ACHRNEWS

What Do End Users Look For?

June 4, 2004
KISSIMMEE, Fla. - So you're an industrial refrigeration contractor and you want to know what it takes to be selected to install, start up, and service ammonia refrigeration systems in cold storage warehouses and food plants.

Some answers were provided at the most recent International Institute of Ammonia Refrigeration (IIAR) Conference and Trade Show here. A panel session of presenting end users drew a roomful of contractors for a discussion titled "End Users' Perspectives on Evaluating Contractors."

Mike Lynch of U.S. Cold Storage talked about the screening that takes place before the bidding process begins. He said his company looks at the contractor's safety records, injury and illness logs, and reports from the Occupational Safety and Health Administration (OSHA).

Wendell Marshall of Versacold Cold Storage said contractor evaluations "are not six-month programs of dart games." He also noted that his company does not centralize the operations of its 24 warehouses. "We depend on the on-site people to run our warehouses as independent businesses." That means a lot of contractor-selection decisions rest with local managers.

The selection process, he said, looks at experiences with sites similar to the planned facility, the size of the contractor (smaller is not necessarily better), company history, then price. He noted that one reason for this local control is that much of the site monitoring and inspection are handled by local government agencies in Canada. As more national regulations develop, Marshall predicted changes in his company's approach.

On the dais for a discussion of what end users look for in contractors are (from left) moderator Don Siller, IIAR Technical Director Gene Troy, Mike Lynch, and Wendell Marshall.

Prequalification

Chad Merchant of Tyson Foods spoke on prequalification, including the requirement that contractors fill out a questionnaire. He also looks at worker compensation claims and safety issues.

He ticked off the types of questions his company asks:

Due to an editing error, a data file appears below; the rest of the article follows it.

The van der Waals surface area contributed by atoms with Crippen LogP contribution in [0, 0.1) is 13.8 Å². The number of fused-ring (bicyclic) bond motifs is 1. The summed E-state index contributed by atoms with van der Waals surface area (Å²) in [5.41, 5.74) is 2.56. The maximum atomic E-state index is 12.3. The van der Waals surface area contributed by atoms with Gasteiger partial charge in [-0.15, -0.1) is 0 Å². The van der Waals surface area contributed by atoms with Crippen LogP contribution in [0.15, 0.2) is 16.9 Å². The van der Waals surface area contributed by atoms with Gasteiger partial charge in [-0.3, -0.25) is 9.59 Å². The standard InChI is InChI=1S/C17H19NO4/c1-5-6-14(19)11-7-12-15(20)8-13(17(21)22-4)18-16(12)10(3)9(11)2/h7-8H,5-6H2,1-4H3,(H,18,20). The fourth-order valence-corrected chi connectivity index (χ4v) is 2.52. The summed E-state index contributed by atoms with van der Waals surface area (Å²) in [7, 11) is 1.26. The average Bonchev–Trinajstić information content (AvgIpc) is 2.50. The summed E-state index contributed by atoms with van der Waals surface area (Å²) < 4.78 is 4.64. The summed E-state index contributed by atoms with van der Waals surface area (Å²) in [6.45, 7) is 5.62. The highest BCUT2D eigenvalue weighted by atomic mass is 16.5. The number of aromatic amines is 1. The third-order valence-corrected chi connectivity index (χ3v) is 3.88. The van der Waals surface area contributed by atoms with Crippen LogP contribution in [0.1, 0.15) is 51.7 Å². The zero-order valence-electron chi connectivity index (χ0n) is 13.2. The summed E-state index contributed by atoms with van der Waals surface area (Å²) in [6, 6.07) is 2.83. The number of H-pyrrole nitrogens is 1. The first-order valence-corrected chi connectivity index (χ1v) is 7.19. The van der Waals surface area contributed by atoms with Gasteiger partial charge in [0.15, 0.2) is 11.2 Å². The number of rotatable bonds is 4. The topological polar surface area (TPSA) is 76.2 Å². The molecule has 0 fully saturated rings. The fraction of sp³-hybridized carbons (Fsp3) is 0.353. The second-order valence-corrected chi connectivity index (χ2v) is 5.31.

• What knowledge does the contracting company have concerning ammonia properties?

  • Does the contractor use temporary help?

  • Are welders certified?

  • Does the contractor understand the products stored at the plant and how that product is the lifeblood of the company?

    Said Merchant, "The purpose is to come up with an informed decision, even though it can never really be black or white. The process provides guidance."

    Harold Vastag, a retired IIAR member who spent a number of years overseeing food plants and warehouses, said he always expected contractors chosen to be those that had a good record of being on time.

    He said he also liked to "build up a stable of reliable contractors" to draw on as projects developed. To Vastag, it was important that contractors be members of trade associations such as IIAR and the American Society of Heating, Refrigerating, and Air-Conditioning Engineers (ASHRAE). "That goes a long way to proving they are committed to the job."

    During a question-and-answer session, end users said they wanted to be aware of the "dark side" of a contracting company. Those negatives could relate to a poor track record when it came to leaks in a weld, jobs that did not go well, and timelines that went awry.

    One contractor complained about end users who may have a lot of elements in an evaluation, but then choose "the hot price that comes in 20 percent less. Then the end user forgets all the talk about mom and apple pie."

    In response, end users in general maintained that their evaluation factors include price, but that price was only one element in their decision-making process.

    One contractor bemoaned end users who buy products directly from manufacturers and then hire a contractor only for the installation. End users said that does happen, but it's part of an overall business decision.

    Publication date: 06/07/2004